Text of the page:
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Thursday, May 28, 2009

Reading List: Bacon: A Love Story

Lauer, Heather. Bacon: A Love Story. New York: William Morrow, 2009. ISBN 978-0-06-170428-4.
The author, who operates the Bacon Unwrapped Web site, just loves bacon. But who doesn't? I've often thought that a principal reason the Middle East produces so much more trouble than it consumes is that almost nobody there ever mellows out in that salty, fat-metabolising haze of having consumed a plate-full of The Best Meat Ever.

Bacon (and other salt-cured pork products) has been produced for millennia, and the process (which is easy do at home and explained here, if you're so inclined) is simple. And yet the result is so yummy that there are innumerable ways to use this meat in all kinds of meals. This book traces the history of bacon, its use in the cuisine of cultures around the world, and its recent breakout from breakfast food to a gourmet item in main courses and even dessert.

The author is an enthusiast, and her passion is echoed in the prose. But what would be amusing in an essay comes across as a bit too precious and tedious in a 200 page book—how many times do we need to be reminded that bacon is The Best Meat Ever? There are numerous recipes for baconlicious treats you might not have ever imagined. I'm looking forward to trying the macaroni and blue cheese with bacon from p. 153. I'm not so sure about the bacon peanut brittle or the bacon candy floss. Still, the concept of bacon as candy (after all, bacon has been called “meat candy”) has its appeal: one customer's reaction upon tasting a maple bacon lollipop was “Jesus got my letter!” For those who follow Moses, there's no longer a need to forgo the joys of bacon: thanks to the miracles of twenty-first century chemistry, 100% kosher Bacon Salt (in a rainbow of flavours) aims to accomplish its mission statement: “Everything should taste like bacon.” Try it on popcorn—trust me.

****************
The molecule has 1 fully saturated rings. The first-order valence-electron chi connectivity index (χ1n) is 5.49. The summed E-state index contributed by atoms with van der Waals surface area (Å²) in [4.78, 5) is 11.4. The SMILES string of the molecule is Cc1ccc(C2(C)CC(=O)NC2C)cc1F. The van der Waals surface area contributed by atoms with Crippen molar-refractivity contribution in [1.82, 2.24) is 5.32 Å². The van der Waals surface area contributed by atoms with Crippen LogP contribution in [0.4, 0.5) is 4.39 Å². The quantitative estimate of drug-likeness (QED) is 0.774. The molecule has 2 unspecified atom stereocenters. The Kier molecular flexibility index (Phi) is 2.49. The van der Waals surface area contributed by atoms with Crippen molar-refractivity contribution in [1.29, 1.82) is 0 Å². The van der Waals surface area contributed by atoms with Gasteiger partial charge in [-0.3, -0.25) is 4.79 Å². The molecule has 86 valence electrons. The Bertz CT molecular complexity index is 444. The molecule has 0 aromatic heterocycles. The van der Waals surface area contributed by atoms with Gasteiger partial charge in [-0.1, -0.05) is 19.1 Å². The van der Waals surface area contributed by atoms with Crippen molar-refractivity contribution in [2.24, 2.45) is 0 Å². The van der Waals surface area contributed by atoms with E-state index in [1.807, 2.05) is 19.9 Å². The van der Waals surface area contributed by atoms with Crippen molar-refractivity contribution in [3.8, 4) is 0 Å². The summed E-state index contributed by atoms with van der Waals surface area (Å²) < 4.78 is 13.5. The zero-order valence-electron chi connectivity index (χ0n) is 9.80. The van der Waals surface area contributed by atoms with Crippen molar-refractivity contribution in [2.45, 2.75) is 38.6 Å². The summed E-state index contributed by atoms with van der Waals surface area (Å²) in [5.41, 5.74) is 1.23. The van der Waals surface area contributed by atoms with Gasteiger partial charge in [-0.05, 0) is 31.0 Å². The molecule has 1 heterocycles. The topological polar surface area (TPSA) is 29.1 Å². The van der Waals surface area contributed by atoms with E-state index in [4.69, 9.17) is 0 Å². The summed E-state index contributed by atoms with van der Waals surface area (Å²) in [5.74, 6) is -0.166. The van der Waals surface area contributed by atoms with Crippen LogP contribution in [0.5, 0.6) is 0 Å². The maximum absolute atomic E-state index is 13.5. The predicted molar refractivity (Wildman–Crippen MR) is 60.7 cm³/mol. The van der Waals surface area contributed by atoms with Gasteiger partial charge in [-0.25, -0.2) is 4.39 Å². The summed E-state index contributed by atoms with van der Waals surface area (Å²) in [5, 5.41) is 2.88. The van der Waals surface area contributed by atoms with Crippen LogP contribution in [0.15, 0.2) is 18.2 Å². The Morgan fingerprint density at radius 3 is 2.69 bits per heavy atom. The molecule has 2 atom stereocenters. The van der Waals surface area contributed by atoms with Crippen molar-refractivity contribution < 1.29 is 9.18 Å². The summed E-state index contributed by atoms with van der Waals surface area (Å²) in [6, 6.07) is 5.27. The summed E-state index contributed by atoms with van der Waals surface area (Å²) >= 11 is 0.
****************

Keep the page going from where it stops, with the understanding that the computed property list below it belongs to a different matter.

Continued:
If you're looking for criticism of the irrational love of bacon, you've come to the wrong place. I don't eat a lot of bacon myself—when you only have about 2000 calories a day to work with, there's only a limited amount of porky ambrosia you can admit into your menu plan. This is a superb book which will motivate you to explore other ways to incorporate preserved pork bellies into your diet, and if that isn't happiness, what is? You will learn a great deal here about the history of pork products: now I finally understand the distinction between bacon, pancetta, and prosciutto.

Bacon lovers should be sure to bookmark The Bacon Show, a Web site which promises “One bacon recipe per day, every day, forever” and has been delivering just that for more than four years.

Posted at May 28, 2009 01:23